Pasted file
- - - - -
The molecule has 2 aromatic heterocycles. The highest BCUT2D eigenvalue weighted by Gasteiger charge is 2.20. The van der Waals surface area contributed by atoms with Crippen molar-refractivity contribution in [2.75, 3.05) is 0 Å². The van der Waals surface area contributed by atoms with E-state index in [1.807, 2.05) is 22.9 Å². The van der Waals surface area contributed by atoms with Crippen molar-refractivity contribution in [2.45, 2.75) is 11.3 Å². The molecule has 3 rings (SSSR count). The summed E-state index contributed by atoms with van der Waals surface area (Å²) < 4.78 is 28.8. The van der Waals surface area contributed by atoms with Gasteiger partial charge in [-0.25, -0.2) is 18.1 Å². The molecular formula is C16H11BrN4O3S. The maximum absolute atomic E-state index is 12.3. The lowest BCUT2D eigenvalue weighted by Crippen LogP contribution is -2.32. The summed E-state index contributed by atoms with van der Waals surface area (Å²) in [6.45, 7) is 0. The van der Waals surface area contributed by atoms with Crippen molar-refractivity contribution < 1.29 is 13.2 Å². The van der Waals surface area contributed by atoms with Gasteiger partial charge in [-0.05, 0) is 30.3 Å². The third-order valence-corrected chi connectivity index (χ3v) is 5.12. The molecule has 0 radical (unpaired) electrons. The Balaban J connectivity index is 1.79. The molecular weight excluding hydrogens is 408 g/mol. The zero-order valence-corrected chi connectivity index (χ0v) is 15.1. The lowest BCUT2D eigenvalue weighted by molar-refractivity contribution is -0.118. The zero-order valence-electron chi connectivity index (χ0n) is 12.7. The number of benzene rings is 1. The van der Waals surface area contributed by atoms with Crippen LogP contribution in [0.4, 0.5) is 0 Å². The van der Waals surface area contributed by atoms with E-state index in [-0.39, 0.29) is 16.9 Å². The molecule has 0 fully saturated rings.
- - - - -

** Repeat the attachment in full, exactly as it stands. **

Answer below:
The molecule has 2 aromatic heterocycles. The highest BCUT2D eigenvalue weighted by Gasteiger charge is 2.20. The van der Waals surface area contributed by atoms with Crippen molar-refractivity contribution in [2.75, 3.05) is 0 Å². The van der Waals surface area contributed by atoms with E-state index in [1.807, 2.05) is 22.9 Å². The van der Waals surface area contributed by atoms with Crippen molar-refractivity contribution in [2.45, 2.75) is 11.3 Å². The molecule has 3 rings (SSSR count). The summed E-state index contributed by atoms with van der Waals surface area (Å²) < 4.78 is 28.8. The van der Waals surface area contributed by atoms with Gasteiger partial charge in [-0.25, -0.2) is 18.1 Å². The molecular formula is C16H11BrN4O3S. The maximum absolute atomic E-state index is 12.3. The lowest BCUT2D eigenvalue weighted by Crippen LogP contribution is -2.32. The summed E-state index contributed by atoms with van der Waals surface area (Å²) in [6.45, 7) is 0. The van der Waals surface area contributed by atoms with Crippen molar-refractivity contribution < 1.29 is 13.2 Å². The van der Waals surface area contributed by atoms with Gasteiger partial charge in [-0.05, 0) is 30.3 Å². The third-order valence-corrected chi connectivity index (χ3v) is 5.12. The molecule has 0 radical (unpaired) electrons. The Balaban J connectivity index is 1.79. The molecular weight excluding hydrogens is 408 g/mol. The zero-order valence-corrected chi connectivity index (χ0v) is 15.1. The lowest BCUT2D eigenvalue weighted by molar-refractivity contribution is -0.118. The zero-order valence-electron chi connectivity index (χ0n) is 12.7. The number of benzene rings is 1. The van der Waals surface area contributed by atoms with Crippen LogP contribution in [0.4, 0.5) is 0 Å². The van der Waals surface area contributed by atoms with E-state index in [-0.39, 0.29) is 16.9 Å². The molecule has 0 fully saturated rings.